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In some circumstances, it can currently take up to 5 months to conduct an initial assessment for some complaints, particularly if they are complex. We are doing everything we can to reduce this time. You can find average timescales for each stage of complaint handling across all types of complaints here.

Regulating public appointments

We regulate and monitor the process used to appoint board members to certain public bodies. Our functions are set out in the Public Appointments and Public Bodies etc. (Scotland) Act 2003. The 2003 Act also includes a list of all regulated appointments, and we maintain a list of all regulated public bodies.

We regulate appointments in three main ways:

  • we have produced a Code of Practice for Ministerial Appointments to Public Bodies in Scotland. It is revised from time to time. The Scottish Government is expected to follow the Code when making regulated public appointments. We also provide guidance on how the Code is to be applied and interpreted.
  • we oversee a selection of appointments by assigning a Public Appointments Adviser (PAA). PAAs are appointed by the Commissioner and are answerable to them for their professional conduct and competence. They do not answer to Ministers or their directorates, nor to any of the public bodies. The Commissioner decides on the appropriate level of oversight for an appointment based on a range of factors, including the body’s budget and its functions. Depending on the level assigned, the PAAs provide oversight during planning only or as full selection panel members. More details are included in the guidance on application of the Code.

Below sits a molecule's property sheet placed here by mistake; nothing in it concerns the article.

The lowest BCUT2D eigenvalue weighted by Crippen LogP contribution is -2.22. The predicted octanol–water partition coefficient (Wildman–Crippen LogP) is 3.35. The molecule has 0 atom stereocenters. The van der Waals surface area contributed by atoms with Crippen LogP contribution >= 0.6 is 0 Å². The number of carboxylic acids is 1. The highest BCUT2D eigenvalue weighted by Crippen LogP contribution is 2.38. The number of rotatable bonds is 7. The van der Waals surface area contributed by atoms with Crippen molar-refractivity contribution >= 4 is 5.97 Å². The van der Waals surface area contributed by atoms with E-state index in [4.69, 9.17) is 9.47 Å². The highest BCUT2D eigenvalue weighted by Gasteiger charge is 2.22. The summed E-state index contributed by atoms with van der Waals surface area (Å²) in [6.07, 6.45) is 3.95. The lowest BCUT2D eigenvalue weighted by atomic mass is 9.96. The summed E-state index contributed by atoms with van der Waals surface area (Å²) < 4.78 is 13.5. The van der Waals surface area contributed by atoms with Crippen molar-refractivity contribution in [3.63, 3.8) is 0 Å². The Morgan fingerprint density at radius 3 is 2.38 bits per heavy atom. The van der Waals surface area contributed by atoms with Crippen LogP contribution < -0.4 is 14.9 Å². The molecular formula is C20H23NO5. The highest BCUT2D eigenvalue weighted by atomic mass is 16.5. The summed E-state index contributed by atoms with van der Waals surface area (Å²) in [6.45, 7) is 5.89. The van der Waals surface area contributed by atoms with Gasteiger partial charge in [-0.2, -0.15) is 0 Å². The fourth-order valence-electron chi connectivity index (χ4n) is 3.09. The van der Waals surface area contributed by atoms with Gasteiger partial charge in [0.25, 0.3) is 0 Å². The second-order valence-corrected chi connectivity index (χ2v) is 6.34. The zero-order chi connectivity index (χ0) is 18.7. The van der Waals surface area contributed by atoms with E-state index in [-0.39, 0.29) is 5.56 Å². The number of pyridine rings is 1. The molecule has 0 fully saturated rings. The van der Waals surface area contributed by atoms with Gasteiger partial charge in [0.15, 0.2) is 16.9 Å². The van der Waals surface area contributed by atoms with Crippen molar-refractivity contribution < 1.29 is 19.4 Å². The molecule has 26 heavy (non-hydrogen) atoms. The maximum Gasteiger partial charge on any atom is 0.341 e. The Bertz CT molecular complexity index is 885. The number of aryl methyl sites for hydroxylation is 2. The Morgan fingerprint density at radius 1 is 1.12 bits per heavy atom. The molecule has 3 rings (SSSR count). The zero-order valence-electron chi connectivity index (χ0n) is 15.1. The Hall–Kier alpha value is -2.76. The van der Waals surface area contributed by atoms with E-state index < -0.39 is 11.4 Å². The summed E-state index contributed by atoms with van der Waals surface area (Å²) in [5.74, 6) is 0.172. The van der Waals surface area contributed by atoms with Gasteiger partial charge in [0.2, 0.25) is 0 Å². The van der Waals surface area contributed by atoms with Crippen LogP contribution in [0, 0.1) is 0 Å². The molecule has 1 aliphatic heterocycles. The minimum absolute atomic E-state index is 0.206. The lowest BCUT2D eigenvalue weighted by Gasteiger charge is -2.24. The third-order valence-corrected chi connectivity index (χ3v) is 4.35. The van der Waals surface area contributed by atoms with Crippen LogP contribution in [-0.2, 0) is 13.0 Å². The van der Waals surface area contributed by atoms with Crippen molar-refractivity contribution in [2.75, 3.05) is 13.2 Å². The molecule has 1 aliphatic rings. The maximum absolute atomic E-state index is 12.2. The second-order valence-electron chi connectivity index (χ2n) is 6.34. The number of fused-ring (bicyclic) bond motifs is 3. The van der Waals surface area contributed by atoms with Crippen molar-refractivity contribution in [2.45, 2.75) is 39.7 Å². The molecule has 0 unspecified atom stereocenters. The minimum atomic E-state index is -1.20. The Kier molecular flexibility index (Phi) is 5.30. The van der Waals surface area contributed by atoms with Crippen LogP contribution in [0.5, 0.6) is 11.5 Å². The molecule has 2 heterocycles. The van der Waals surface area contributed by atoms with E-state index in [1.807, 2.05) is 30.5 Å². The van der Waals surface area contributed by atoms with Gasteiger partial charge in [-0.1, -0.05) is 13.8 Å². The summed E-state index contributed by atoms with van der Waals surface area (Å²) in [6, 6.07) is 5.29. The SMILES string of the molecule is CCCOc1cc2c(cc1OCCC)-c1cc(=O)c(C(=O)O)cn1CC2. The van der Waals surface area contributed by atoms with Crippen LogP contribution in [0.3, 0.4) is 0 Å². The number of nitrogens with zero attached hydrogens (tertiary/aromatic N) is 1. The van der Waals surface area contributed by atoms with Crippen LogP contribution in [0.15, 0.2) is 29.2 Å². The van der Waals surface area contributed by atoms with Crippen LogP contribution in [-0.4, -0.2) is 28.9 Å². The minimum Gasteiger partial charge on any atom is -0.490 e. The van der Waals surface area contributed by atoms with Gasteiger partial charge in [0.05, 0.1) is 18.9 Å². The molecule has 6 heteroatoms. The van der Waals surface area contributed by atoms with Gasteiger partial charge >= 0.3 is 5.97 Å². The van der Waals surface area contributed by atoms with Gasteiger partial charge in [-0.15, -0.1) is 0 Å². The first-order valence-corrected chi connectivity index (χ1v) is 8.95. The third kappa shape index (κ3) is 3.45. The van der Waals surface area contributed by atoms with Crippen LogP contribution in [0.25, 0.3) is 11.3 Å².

• because our advisers don’t oversee all stages of all appointment rounds, we also conduct audits and thematic reviews and publish our findings. These are intended to assist the Scottish Government to gain a better understanding of the Code and to improve on its appointment practices over time. We publish good practice case studies for the same reason.

Additionally, anyone who thinks that the Code of Practice hasn’t been complied with can make a complaint.

Please follow this link for our Q&A on the regulation of Public Appointments, including a BSL translation and is available in easy read.

Regulated bodies

Make a complaint

Anyone who thinks that the Code of Practice hasn’t been complied with can make a complaint. This should be raised with the Scottish Government in the first instance. If you are not satisfied with their response you can then ask us to investigate.

Make a complaint